Monday, December 1, 2014


"A journey of a thousand miles begins with a single step"
                                     -- Laozi (c. 604 BC - 531 BC)

In canyon land the most dramatic lighting is usually experienced in early morning and late afternoon. And -- if (either by accident or by fortuitous planning) you find yourself in the right place at the right time -- you may have no more than an hour to capture on paper, canvas or panel that fleeting delight.

Time (and the sun) wait for no man. So, it would be a dreadful mistake waiting it trying to find the right brush, or paint tube, or to figure out where your darkest shadows or lightest highlights are to be found.

So, well in advance of my actual departure I train: I train my eye -- sharpening my observational skills and increasing my perceptual awareness (the goal being to quickly and accurately capture the essential while editing or eliminating the superfluous); I train with my materials, till my brushes and pencils become an extension of myself and I know intuitively precisely what color combination will get me the specific hue, tint, or shade I'm observing.

During my upcoming adventures I plan on producing some step-by-step demos and time laps videos to share with you. And, since reshooting may not be a practical option, I'll practice creating a few of those now too. (Let me know what you think.)

I've used my View Catcher to select my composition and, starting with a 6"x6" gessobord panel toned neutral gray I rough in the shapes with graphite and begin blocking in the shadow areas (working from a cooler, less intense background to a warmer, more contrasty foreground).

With the shadows in place I begin to block in general areas of middle tone and light middle tone (but reserve my lightest lights and darkest darks for the final stages -- when I am most focused and my observations are most accurate).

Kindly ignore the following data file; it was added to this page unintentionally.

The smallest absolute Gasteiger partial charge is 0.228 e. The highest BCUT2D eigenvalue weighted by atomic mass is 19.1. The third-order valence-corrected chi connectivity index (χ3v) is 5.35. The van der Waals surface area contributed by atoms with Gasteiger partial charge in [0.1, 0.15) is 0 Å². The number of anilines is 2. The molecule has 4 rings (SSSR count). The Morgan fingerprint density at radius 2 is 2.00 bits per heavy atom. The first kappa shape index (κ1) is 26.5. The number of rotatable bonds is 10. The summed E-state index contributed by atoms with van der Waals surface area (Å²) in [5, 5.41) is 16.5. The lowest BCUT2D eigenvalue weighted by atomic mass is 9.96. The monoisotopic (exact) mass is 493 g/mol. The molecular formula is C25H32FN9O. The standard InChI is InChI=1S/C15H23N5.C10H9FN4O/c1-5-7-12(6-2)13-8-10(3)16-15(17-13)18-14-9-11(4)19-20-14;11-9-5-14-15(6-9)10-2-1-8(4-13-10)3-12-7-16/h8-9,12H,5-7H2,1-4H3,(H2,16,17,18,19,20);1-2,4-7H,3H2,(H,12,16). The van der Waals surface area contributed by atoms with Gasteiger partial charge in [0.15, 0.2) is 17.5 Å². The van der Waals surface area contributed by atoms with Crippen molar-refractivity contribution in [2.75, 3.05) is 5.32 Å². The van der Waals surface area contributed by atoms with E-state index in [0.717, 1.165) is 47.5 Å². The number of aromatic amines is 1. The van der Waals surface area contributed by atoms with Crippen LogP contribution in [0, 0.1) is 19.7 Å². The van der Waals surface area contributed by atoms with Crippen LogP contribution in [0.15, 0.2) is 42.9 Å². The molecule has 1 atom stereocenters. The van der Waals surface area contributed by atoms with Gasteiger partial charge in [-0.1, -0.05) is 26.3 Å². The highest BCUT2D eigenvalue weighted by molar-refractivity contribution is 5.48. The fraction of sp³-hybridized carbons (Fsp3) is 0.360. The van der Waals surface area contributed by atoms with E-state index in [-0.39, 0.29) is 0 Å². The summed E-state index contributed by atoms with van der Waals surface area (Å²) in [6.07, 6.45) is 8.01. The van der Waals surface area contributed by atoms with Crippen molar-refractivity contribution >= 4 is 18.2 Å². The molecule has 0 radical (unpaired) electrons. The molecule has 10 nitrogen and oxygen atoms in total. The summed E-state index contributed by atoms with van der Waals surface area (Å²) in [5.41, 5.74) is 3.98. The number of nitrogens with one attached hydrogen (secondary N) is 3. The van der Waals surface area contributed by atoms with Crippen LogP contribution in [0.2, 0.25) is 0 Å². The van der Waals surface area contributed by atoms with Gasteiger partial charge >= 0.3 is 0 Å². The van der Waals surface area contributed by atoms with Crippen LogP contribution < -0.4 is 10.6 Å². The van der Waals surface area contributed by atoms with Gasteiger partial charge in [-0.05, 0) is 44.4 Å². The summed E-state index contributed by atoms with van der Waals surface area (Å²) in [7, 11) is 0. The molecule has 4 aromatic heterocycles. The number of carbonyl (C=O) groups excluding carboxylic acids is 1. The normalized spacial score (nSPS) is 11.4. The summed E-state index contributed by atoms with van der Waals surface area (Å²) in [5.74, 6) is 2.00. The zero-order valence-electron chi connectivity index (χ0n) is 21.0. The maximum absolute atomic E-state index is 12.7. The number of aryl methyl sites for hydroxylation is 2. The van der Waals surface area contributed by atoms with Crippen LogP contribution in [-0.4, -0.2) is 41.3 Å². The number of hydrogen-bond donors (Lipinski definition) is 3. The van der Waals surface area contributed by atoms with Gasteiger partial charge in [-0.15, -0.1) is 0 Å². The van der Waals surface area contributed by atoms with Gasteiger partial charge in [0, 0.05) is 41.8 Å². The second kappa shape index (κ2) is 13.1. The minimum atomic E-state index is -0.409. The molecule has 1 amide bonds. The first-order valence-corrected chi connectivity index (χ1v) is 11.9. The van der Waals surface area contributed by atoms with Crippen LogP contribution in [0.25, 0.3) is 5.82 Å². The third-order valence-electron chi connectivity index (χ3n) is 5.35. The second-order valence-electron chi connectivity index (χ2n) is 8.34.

I am still working on general relationships at this stage -- light/dark, cool/warm, dull/intense, shapes, and overlapping planes.

I haven't introduced the sky yet. But I am now keenly aware of my lights and shadows, five advancing planes, and the split complementary (red/green, orange/blue, purple/yellow) that dominates my subject.

As my awareness of my subject becomes more specific I continue to fine tune colors, contrasts and shapes -- particularly in the foreground.

Almost there. I now introduce the sky (to compete the color contrasts) and begin finalizing the highlights (reserving the boldest and brightest for the foreground).

Spider Rock, Canyon de Chelly, 6"x6", oils on Gessobord

At this stage of the adventure prep I'm working on 6"x6" and 6"x8" panels. As my skills sharpen (and especially once I've shed some of my desire to include too many details) and scale up to 8"x8" and 9"x12" panels -- making sure to scale up my brushes too (and reserving my #2 round sable exclusively for signatures only).

If you'd like to see more of these step-by-step demos (with the occasional video demo thrown in) during the lead-up to our little road trip how about dropping me a line and letting me know what you think?



Looking for unique gifts for the holidays? Why not purchase a one-of-a-kind work of art and know you're also helping support my upcoming adventure too? (Spider Rock, Canyon de Chelly can be yours for just $250 unframed/$260 framed, plus shipping and handling (and you'll be billed via PayPal for added security). 

Email me for details or to enquire about other available artwork.


  1. What a wonderful description and demonstration of your work. It's inspiring.
    I'm currently reading your latest book and enjoying it immensely.

    1. Thanks Teri, I'm delighted to hear that you're enjoying both the blog posts and the book. (There's more of both on the way.) :-D